Davis-Monthan Air Force Base has been passed over, for now, as a home to new drones or the F-35 Lightning II next-generation fighter jet.
After months of study and site visits, the secretary of the Air Force announced that Shaw Air Force Base in South Carolina is the preferred location to base a new MQ-9 Reaper remotely piloted aircraft group.
Naval Air Station Joint Reserve Base Fort Worth, Texas, was named the preferred location for the first Air Force Reserve-led F-35 base.
D-M was a finalist for both missions and will be considered along with other finalists as reasonable alternatives during the environmental analysis process that must be completed before the Air Force makes a final basing decision.
Other F-35 site finalists were Homestead Air Reserve Base in Florida and Whiteman Air Force Base in Missouri.
The Air Force Reserve unit in Fort Worth was selected for the F-35 because it met all of the training requirements at the lowest cost, Air Force Secretary Deborah Lee James said in a news release.
The base’s close proximity to Lockheed Martin’s F-35 assembly line in Fort Worth also will provide “mission synergy and access to an experienced workforce for recruiting,” James added.
The other finalists for the drone site were Moody Air Force Base in Georgia; Mountain Home Air Force Base, Idaho; and Offutt Air Force Base, Nebraska.
The need for additional locations for Reaper units was identified during surveys of officers and enlisted airmen as part of an Air Combat Command initiative to address quality-of-life issues that have made it difficult to attract and keep drone pilots.
“Shaw AFB was selected because it was the best option to help us diversify assignment opportunities for personnel within the MQ-9 enterprise, provide increased opportunities for leadership from within the community, and provide flexibility to enhance integration with other organizations and capabilities,” James said.
Once a final site is selected, the first airmen assigned to the new drone group are expected to begin arriving there in fiscal year 2018, the Air Force said. No drones will be based at the location , which will be a “mission control element” consisting of remote piloting operations.
Though Davis-Monthan may be high on the list for subsequent basings, the news is a blow to efforts to attract new missions to D-M, as its mainstay A-10 Thunderbolt II ground-attack jets are scheduled for retirement in phases by 2022.
Local officials have been lobbying for new missions for D-M and have hired a consultant to plot strategies to save the base from future budget cuts, citing D-M’s estimated annual economic impact of about $990 million.
Rep. Martha McSally, a Tucson Republican and former A-10 pilot, called the news unfortunate, citing “one-time startup costs” that may have taken D-M out of the running as the preferred site for the drone and F-35 missions.
But McSally said D-M still has a bright future.
“We are just beginning to grow our F-35 and unmanned aerial assets, and Davis-Monthan will remain a competitive site for future missions,” McSally said in an emailed statement.
She noted that D-M already houses unmanned missions as part of the Air National Guard and offers the opportunity to train with other assets like A-10s and F-16s.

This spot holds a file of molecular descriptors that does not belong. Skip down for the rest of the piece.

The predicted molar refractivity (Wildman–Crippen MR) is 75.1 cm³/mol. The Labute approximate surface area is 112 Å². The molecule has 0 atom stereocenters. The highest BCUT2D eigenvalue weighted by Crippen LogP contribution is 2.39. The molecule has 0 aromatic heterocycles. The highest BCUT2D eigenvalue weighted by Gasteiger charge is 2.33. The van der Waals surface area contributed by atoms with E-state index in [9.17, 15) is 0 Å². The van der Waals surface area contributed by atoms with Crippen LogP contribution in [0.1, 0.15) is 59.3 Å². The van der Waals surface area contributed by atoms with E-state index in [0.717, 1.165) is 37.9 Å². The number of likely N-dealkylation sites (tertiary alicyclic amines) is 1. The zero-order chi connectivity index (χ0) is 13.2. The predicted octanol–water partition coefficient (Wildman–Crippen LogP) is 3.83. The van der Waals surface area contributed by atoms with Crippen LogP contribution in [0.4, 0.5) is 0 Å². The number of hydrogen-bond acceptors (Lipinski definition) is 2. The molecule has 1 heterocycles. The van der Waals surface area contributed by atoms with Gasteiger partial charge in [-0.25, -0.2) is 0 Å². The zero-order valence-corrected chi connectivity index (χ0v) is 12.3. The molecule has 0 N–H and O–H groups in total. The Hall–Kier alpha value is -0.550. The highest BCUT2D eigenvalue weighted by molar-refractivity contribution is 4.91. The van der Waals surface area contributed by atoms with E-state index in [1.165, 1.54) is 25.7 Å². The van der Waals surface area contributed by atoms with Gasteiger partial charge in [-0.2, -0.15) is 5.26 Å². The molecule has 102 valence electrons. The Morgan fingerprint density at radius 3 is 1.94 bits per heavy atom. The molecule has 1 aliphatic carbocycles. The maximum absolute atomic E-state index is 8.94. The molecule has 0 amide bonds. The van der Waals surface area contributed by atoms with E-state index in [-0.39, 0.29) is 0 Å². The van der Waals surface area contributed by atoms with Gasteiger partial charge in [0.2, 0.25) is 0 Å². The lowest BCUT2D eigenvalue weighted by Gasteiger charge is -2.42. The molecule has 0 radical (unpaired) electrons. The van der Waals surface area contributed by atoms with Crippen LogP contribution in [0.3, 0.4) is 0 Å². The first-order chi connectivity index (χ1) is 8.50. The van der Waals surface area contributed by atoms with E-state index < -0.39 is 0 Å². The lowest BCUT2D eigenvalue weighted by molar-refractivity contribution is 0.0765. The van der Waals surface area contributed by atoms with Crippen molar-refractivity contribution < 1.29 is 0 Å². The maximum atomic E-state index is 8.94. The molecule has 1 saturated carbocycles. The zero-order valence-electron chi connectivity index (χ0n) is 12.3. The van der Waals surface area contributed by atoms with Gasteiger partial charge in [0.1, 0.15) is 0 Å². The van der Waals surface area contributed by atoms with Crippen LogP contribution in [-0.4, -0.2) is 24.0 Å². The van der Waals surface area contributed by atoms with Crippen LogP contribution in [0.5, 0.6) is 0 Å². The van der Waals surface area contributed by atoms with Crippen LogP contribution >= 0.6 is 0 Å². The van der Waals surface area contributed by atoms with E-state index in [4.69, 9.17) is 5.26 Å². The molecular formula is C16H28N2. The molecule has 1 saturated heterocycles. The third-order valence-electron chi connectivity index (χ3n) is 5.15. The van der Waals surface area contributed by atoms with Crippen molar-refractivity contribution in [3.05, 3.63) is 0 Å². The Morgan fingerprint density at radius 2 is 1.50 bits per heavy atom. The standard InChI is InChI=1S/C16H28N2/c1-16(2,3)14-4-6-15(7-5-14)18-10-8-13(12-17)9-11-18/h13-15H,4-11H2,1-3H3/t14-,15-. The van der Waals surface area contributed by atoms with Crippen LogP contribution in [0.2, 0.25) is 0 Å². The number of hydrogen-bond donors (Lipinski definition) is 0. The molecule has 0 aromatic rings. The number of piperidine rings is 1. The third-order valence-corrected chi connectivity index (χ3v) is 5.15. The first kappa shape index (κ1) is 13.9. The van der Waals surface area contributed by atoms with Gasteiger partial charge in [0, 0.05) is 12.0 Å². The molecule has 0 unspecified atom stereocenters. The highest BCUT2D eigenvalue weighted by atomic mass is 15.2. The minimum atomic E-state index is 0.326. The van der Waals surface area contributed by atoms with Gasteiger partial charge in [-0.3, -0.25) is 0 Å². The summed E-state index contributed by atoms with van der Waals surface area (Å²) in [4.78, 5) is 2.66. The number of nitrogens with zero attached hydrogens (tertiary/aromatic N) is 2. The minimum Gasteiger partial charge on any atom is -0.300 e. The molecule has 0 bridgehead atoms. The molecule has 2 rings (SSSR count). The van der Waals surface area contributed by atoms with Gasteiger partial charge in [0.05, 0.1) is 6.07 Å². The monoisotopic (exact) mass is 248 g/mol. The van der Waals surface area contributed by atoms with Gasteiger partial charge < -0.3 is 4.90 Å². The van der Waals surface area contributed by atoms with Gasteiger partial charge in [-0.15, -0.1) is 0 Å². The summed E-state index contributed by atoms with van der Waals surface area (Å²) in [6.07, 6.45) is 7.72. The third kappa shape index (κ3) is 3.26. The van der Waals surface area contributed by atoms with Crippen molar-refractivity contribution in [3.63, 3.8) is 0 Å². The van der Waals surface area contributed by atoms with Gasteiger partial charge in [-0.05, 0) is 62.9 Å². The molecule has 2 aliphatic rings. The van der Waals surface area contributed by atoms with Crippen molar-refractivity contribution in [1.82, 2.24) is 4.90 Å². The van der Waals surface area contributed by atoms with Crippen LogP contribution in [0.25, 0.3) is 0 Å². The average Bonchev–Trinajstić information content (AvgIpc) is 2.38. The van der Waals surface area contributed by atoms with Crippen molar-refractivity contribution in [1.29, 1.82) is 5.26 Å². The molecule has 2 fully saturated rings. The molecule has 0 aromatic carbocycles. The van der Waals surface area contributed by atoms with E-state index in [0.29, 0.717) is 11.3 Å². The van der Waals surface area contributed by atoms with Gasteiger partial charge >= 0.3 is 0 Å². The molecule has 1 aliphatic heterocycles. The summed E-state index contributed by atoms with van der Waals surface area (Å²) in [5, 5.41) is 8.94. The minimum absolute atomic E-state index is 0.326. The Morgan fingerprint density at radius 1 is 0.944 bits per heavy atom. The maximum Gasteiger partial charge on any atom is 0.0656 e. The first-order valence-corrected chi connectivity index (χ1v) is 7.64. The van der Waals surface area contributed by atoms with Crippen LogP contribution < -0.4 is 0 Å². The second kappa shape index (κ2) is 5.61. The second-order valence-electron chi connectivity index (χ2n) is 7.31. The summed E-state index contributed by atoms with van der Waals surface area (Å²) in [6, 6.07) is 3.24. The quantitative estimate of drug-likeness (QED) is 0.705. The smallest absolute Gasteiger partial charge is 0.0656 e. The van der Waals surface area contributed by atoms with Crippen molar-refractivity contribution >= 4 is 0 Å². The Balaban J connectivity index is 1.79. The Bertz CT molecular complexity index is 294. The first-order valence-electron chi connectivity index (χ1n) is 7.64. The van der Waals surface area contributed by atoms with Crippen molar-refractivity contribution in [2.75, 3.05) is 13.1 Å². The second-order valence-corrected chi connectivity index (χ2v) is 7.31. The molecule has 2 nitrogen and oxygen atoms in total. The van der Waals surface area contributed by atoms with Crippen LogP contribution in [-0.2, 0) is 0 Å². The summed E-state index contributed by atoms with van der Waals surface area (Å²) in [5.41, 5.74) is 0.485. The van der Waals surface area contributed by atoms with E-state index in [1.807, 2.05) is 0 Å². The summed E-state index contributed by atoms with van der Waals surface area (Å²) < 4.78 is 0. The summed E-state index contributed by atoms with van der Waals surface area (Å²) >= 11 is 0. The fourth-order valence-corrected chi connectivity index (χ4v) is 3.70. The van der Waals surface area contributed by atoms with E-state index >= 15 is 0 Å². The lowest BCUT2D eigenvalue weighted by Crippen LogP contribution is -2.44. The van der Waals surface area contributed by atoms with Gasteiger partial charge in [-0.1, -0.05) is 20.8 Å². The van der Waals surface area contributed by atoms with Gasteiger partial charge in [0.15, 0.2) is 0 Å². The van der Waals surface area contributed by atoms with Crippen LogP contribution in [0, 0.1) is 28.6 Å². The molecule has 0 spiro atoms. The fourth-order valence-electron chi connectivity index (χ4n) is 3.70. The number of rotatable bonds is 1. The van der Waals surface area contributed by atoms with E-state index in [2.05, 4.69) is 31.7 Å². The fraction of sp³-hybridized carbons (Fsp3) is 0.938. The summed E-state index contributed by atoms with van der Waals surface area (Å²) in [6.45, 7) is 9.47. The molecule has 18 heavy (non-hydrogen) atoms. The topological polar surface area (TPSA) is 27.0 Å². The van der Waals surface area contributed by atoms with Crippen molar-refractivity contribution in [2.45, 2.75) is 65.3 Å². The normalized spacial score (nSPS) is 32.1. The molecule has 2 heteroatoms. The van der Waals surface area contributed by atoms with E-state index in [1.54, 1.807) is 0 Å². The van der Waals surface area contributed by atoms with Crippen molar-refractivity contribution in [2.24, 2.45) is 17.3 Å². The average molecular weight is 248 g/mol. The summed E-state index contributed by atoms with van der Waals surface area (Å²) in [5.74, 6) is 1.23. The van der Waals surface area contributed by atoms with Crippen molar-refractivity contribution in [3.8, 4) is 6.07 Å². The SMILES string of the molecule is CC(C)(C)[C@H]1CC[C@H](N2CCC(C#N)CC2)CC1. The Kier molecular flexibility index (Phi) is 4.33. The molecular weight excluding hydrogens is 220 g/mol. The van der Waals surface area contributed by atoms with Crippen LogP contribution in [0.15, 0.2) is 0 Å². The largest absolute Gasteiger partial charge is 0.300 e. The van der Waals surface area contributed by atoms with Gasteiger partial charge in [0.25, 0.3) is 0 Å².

“I look forward to continue working with the new civilian leadership to highlight our base and what makes it so valuable to the Air Force,” McSally said.
The head of a local business and community group that supports D-M and its airmen said the latest basing news was disappointing, but also noted that D-M still is under consideration for critical missions.
Bob Logan, president of the DM50, said although Shaw is now the presumed favorite for the new drone group, D-M will still get a look as part of the environmental assessment and may be in line for follow-on units.
“We all know the RPA (remotely piloted aircraft) mission is going to be expanding for many, many years,” Logan said, noting that the Air Force is also looking at creating a new RPA wing, which is larger than a group.
The Air Force, in announcing Shaw as a preferred location, said it is considering another location to host an MQ-9 wing with up to 24 MQ-9s, launch and recovery elements, a mission-control element, a maintenance group and support personnel.
D-M is host to the Air National Guard 214th Reconnaissance Squadron, which remotely pilots unmanned aircraft in combat zones from its base at D-M.
D-M is not currently approved for drone launching and landing operations, though the 214th has such a capability at Libby Army Airfield in Sierra Vista.
Logan, a University of Arizona assistant dean, said F-35 basing has become very competitive, and Fort Worth had an obvious edge as F-35s roll off Lockheed’s assembly line practically next door to the joint air base.
F-35 basings will continue to widen as more enter service, Logan said, predicting that D-M eventually will gain an F-35 unit.
Logan said D-M remains an important training base with its weather and nearby training ranges and it’s still under consideration to host more F-16 training.
Meanwhile, he noted, D-M’s A-10s are being retrofitted with the latest communication systems for search-and-rescue missions.
The upgraded system, known as the Lightweight Airborne Recovery System V-12, provides A-10 pilots with GPS coordinates of ground personnel and allows them to communicate via voice or text.
The systems are being installed by the 309th Aircraft Maintenance and Regeneration Group, a major tenant at D-M that operates the Air Force’s biggest military maintenance and salvage operation.